Evidently not. Sure, the Wisconsin unemployment rate was at 7.4% in April, which is low compared to the national figures. I guess I’m a bit more concerned than the Republicans in the Wisconsin legislature. Unemployment in Racine is 8.9%. Those Republicans, at the behest of special interests, have decided to react to high unemployment figures by changing child labor laws in the state to allow students to work longer hours. In short, they are going to flood the workforce with laborers instead of focussing to create jobs. Here’s some info about those special interests who are pulling the strings, from the Cap Times:
The proposed changes — pushed by the Wisconsin Grocers Association — were included in a lengthy motion authored by Joint Finance Committee co-chairs Rep. Robin Vos, R-Rochester, and Sen. Alberta Darling, R-River Hills, and approved along party lines June 3 by the panel. They never received a public hearing and are now part of the proposed biennial state budget.
“When the new administration came in, we asked our members what could be changed to help their businesses. And they said child labor laws,” says Michelle Kussow, the grocers association’s vice president of governmental affairs and communications. “We are ecstatic,” she adds of the 12-4 vote by the Joint Finance Committee.
There’s a lot there to write about. I could write about the explosion in special interest power in Wisconsin, where they are practically writing the budget, I could write about how this simply shouldn’t be under the Joint Finance Committee’s purview, as it has nothing to do with finance (I suppose this is no more inconguous in a budget bill than is the concealed weapons bill), but to me this is far more about the reversal of accepted American values. This is about Republicans going backwards, again.
Sure, child welfare and child labor laws were first brought to us by progressives in the late 19th and early 20th centuries, in response to the horrific conditions children were facing in the workplace. This is personal to me. Those kids to the right are from a coal mine in Pennsylvania, but I’ve got a picture on my desk of my father from the times he went and worked in the zinc mines in Oklahoma when he was ten. We all want our kids to grow up better than we did, and my father, a staunch Republican, certainly supported child labor laws so that his kids didn’t suffer through the workdays he suffered through. We all desire better for our children, but this law takes us backwards. “Backwards” is a Republican theme, eh? Or is this merely another swipe at organized labor? No, the Republicans (it isn’t just Wisconsin Republicans) don’t have the sense of history to know that regulating child labor was historically one of the biggest successes of organized labor.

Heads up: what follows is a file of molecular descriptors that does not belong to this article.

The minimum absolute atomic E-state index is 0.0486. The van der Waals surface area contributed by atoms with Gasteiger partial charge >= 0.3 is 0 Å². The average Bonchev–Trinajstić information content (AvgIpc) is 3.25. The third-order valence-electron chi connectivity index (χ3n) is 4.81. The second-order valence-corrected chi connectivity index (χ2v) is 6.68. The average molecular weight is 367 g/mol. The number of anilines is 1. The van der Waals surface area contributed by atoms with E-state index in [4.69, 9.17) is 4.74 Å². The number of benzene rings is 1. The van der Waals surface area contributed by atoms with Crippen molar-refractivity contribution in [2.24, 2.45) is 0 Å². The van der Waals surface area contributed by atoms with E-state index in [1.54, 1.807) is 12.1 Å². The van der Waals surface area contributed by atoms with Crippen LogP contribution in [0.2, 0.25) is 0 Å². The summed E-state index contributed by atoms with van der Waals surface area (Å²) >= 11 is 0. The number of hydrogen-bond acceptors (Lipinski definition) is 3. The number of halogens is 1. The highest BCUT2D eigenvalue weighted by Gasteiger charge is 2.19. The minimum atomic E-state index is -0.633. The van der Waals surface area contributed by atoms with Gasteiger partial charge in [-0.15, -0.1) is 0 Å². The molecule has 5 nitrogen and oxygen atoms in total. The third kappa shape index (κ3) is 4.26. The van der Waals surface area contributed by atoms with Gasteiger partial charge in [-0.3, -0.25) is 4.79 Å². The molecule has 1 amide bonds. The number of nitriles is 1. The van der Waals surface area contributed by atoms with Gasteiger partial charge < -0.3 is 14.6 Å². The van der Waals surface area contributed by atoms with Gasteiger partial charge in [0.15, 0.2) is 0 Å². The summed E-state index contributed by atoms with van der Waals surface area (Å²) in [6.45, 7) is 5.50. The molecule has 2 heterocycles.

I’m disgusted. No, I don’t expect headlines about child miners or about seven year olds forced to work in dangerous conditions. This is just a first step, and it does not provide for those horrors. Yet. But we cannot predict how far the Republicans running the Joint Finance Committee will go in dismantling such basic worker protections as child labor laws, as beholden as they have shown themselves to be to special interests. This is the dismal prospect we face in the Badger State until we recall some of these Republicans.
In the meantime, I’m the father of a two and a half year old, and if anyone is interested in employing him, give me a call. You’ll interrupt my reading about child labor, but I’ll be pleased to listen.